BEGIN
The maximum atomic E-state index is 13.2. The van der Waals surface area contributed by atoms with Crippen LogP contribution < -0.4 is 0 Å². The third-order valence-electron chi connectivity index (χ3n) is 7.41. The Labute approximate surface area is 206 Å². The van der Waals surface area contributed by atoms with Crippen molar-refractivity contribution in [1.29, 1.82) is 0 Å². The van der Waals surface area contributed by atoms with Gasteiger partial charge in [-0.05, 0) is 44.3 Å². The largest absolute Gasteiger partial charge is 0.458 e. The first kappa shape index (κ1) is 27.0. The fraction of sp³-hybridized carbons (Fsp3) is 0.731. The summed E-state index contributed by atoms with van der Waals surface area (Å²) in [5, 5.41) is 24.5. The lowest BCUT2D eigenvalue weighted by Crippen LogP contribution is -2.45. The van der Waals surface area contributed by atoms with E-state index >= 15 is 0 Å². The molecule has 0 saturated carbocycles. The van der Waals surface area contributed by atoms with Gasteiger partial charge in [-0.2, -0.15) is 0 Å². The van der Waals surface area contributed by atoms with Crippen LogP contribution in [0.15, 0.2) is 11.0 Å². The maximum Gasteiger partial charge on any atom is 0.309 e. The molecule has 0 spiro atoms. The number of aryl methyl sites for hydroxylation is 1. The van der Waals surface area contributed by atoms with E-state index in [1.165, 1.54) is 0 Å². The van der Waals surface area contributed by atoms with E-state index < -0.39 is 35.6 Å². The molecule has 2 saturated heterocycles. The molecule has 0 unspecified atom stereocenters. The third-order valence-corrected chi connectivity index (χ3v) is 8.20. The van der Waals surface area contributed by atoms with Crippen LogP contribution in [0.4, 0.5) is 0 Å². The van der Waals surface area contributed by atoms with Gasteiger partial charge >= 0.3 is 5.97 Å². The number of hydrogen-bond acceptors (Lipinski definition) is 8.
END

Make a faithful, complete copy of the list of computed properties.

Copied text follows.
The maximum atomic E-state index is 13.2. The van der Waals surface area contributed by atoms with Crippen LogP contribution < -0.4 is 0 Å². The third-order valence-electron chi connectivity index (χ3n) is 7.41. The Labute approximate surface area is 206 Å². The van der Waals surface area contributed by atoms with Crippen molar-refractivity contribution in [1.29, 1.82) is 0 Å². The van der Waals surface area contributed by atoms with Gasteiger partial charge in [-0.05, 0) is 44.3 Å². The largest absolute Gasteiger partial charge is 0.458 e. The first kappa shape index (κ1) is 27.0. The fraction of sp³-hybridized carbons (Fsp3) is 0.731. The summed E-state index contributed by atoms with van der Waals surface area (Å²) in [5, 5.41) is 24.5. The lowest BCUT2D eigenvalue weighted by Crippen LogP contribution is -2.45. The van der Waals surface area contributed by atoms with E-state index >= 15 is 0 Å². The molecule has 0 saturated carbocycles. The van der Waals surface area contributed by atoms with Gasteiger partial charge in [-0.2, -0.15) is 0 Å². The van der Waals surface area contributed by atoms with Crippen LogP contribution in [0.15, 0.2) is 11.0 Å². The maximum Gasteiger partial charge on any atom is 0.309 e. The molecule has 0 spiro atoms. The number of aryl methyl sites for hydroxylation is 1. The van der Waals surface area contributed by atoms with E-state index in [1.165, 1.54) is 0 Å². The van der Waals surface area contributed by atoms with E-state index < -0.39 is 35.6 Å². The molecule has 2 saturated heterocycles. The molecule has 0 unspecified atom stereocenters. The third-order valence-corrected chi connectivity index (χ3v) is 8.20. The van der Waals surface area contributed by atoms with Crippen LogP contribution in [0.4, 0.5) is 0 Å². The van der Waals surface area contributed by atoms with Gasteiger partial charge >= 0.3 is 5.97 Å². The number of hydrogen-bond acceptors (Lipinski definition) is 8.